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I am here

by Zettel 

Posted: 09 June 2007
Word Count: 239

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I am here

'Where are you?'
Well here I guess
'No, where are you?'
In my head,
in my brain
in the cells,
the synapses and nerves
that must be where I am
or that is what Iím told

'No, where are you?
If I love you
where is my beloved?
I love your mind
not your brain
your loving heart
not your cells
your unquiet spirit
your strength of will
So I ask again
where are you?'

I am here in these words
for I have chosen these
just these, not other words
I enter the world
through this poetry I write
If you love me
I am here
in the words I choose
and my deeds
to which my words give sense

'Now I know
where to look
where to seek you out
my question now becomes
what are you?
what kind of thing is this
that I should feel such love?'

I am thought
I am will
I am beauty seen
knowledge understood
I can make words mean
choose evil or the good
I am lover I am loved
liar killer cheat or friend
if there my heart is moved
through regret remorse and guilt
my evil to amend
Where am I? I am here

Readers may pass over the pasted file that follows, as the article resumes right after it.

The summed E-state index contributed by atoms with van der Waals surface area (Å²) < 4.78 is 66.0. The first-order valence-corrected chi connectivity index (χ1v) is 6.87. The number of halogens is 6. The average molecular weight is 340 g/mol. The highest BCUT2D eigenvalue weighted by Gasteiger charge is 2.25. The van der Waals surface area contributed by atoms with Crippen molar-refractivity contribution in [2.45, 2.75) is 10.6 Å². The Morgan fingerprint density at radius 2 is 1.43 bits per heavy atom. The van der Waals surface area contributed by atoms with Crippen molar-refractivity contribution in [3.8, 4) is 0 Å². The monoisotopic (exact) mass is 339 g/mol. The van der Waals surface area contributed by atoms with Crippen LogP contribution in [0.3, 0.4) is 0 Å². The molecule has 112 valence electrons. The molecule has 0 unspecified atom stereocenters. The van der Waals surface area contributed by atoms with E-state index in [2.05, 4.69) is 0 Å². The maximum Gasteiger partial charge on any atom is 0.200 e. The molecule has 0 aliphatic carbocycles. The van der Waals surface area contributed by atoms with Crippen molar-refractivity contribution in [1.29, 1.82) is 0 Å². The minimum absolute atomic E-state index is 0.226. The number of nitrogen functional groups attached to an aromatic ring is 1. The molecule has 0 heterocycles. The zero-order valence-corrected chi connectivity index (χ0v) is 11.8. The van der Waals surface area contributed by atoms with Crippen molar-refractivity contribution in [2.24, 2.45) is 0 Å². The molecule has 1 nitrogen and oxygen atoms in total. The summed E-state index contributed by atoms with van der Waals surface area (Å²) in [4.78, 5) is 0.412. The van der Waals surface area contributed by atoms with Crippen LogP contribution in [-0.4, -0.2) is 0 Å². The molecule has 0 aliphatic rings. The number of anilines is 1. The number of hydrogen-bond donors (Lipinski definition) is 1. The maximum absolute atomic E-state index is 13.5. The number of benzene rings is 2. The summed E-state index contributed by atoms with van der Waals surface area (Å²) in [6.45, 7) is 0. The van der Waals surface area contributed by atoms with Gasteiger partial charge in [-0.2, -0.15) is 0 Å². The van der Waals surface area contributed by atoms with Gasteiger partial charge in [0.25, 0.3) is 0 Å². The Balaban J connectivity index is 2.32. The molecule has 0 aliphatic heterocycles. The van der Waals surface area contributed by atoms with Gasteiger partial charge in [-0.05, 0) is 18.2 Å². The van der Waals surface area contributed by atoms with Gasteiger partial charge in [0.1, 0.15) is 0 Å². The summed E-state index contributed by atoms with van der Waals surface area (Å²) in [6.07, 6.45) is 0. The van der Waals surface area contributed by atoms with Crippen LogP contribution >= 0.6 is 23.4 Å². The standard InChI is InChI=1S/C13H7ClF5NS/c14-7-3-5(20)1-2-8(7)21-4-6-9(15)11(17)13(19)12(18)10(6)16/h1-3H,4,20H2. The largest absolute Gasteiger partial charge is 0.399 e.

I have gathered up these words
to build just this
and not another thought
I am spirit I am mind
brutality or tenderness
I am soul transcending death
I am consciousness

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Comments by other Members

Tina at 09:17 on 16 June 2007  Report this post

Coming in late to this I am surprised that no-one else has posted on it as I was gripped instantly by your writing.

Something in me makes me say that I think this is a very brave piece although I am not sure quite why?

It feels very well structured and I like the pacey dialogue and tight verses.

Thanks for posting

James Graham at 20:09 on 20 June 2007  Report this post
As you probably know from previous comments, philosophy isnít my subject, but in this poem I like the way youíve attached philosophical questions to a real relationship. Where am I, where are you? What is the locus of our being? We exist in our own heads, but how much of you is in my head and how much of me is in yours? Many people in close relationships, love relationships, must be aware - even inarticulately - of such paradoxes. We sometimes feel the strangeness of intimacy.